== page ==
County farmers adapt with the times
WELLS—The Larson Farm in Wells has changed from a large commercial dairy farm with 150 Holstein cows in 1993 to a smaller organic farm with 20 head of Jersey cows, some heifers, and 20 Devon beef cattle. Twelve years ago, Rich and Cynthia Larson began selling raw milk at their farm and promoting its health benefits. Working with the organization Rural Vermont, they sought and won changes to legislation governing raw milk sales, as outlined in the Rutland Herald.
A Vermont Working Lands Grant and a USDA grant enabled the Larsons to build a new commercial creamery to produce yogurt and pasteurized, non-homogenized whole milk. They will add maple, dark chocolate, and sweet cream gelato to the product line plus the Icelandic drained yogurt, skyr. In addition to their dairy and beef business, the Larsons have converted half their farmhouse into a bed and breakfast and are planning to host pizza and gelato nights at the farm in the summer.
In Benson, Mark and Erika Gutel purchased the former Take Joy Farm to be part of the local food revolution, Gutel told the Rutland Herald. They transplanted themselves, their parents, cows, chickens, horses, and goats from Kiowa, Colo., last spring. In the summer Erika Gutel raised heirloom tomatoes, and the couple joined the Vermont Farmers Market. Their children’s principal, Jessica Burlette of Roots and Wings Academy in West Haven, suggested opening a co-op food store in Fair Haven about six months ago.
So, on Dec. 21, the Gutels opened Kinder Way Café in downtown Fair Haven, serving homemade breakfast sandwiches, salads, soups, stews, baked goods, and foamed gourmet coffee, plus an assortment of locally produced consumables.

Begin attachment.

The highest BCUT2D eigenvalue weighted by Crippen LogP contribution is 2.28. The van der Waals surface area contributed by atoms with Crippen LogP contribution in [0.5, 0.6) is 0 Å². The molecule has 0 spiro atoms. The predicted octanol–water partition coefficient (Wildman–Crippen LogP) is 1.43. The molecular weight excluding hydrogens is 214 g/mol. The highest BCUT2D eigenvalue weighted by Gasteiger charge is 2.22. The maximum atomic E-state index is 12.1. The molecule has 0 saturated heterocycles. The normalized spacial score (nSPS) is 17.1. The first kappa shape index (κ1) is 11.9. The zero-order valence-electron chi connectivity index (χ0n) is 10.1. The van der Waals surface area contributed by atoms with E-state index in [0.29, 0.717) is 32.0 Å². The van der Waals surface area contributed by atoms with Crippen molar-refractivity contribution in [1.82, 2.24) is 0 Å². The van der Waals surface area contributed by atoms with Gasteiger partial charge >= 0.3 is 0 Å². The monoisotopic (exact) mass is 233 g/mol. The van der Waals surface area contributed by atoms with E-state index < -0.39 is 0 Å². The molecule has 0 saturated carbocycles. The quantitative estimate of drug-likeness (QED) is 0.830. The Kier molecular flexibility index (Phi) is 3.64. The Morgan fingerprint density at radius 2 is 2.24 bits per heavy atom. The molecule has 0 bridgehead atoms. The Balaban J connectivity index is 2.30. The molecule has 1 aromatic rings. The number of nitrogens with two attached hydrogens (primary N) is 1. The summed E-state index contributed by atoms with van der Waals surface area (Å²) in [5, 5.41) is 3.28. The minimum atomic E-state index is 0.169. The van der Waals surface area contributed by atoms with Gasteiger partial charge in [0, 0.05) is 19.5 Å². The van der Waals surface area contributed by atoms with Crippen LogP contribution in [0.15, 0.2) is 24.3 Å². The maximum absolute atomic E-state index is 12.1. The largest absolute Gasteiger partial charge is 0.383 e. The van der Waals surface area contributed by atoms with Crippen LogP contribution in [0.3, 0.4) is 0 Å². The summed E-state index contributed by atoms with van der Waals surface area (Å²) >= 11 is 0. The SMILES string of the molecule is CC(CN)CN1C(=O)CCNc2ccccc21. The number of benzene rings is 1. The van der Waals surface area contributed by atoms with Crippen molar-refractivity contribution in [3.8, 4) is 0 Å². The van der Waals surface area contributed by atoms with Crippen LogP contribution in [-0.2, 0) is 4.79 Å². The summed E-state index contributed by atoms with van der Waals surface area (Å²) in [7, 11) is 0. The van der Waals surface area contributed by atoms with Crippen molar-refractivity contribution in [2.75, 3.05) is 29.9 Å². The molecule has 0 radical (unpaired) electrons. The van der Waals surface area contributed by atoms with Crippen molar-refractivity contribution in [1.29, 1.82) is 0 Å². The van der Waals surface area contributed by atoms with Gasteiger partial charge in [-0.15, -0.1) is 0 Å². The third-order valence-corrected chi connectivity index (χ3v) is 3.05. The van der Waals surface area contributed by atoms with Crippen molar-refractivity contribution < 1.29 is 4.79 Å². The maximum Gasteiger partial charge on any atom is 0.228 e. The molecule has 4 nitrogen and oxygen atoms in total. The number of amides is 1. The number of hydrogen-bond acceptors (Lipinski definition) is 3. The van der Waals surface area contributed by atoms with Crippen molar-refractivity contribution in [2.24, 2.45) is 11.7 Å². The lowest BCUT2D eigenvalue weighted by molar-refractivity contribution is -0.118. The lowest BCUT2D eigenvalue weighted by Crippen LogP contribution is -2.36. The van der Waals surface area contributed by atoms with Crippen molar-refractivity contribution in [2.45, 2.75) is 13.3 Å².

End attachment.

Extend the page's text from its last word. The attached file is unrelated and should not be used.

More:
New food shelf serves GMC students
POULTNEY—Learning that Green Mountain College students may not be able to access adequate food on campus due to their hectic schedules or when the dining hall closes, and commuting students are likely not to be on the college meal plan, GMC Community Director Kirsten Kelley and her cohorts created an on-campus food shelf, complete with refrigerator, that opened in October inside the Office of Residence Life. The campus food shelf is open from 9 a.m. to 5 p.m. weekdays for the use of both students and staff.
It requires no personal identification, nor does it limit how much food an individual may take. GMC community members keep it full, Kelley noted, leaving donations in boxes around campus.
The town of Poultney already has an emergency food shelf, available to residents of Poultney, Middletown Springs and Hampton, N.Y., but proof of residency is required, which a Green Mountain College address does not provide.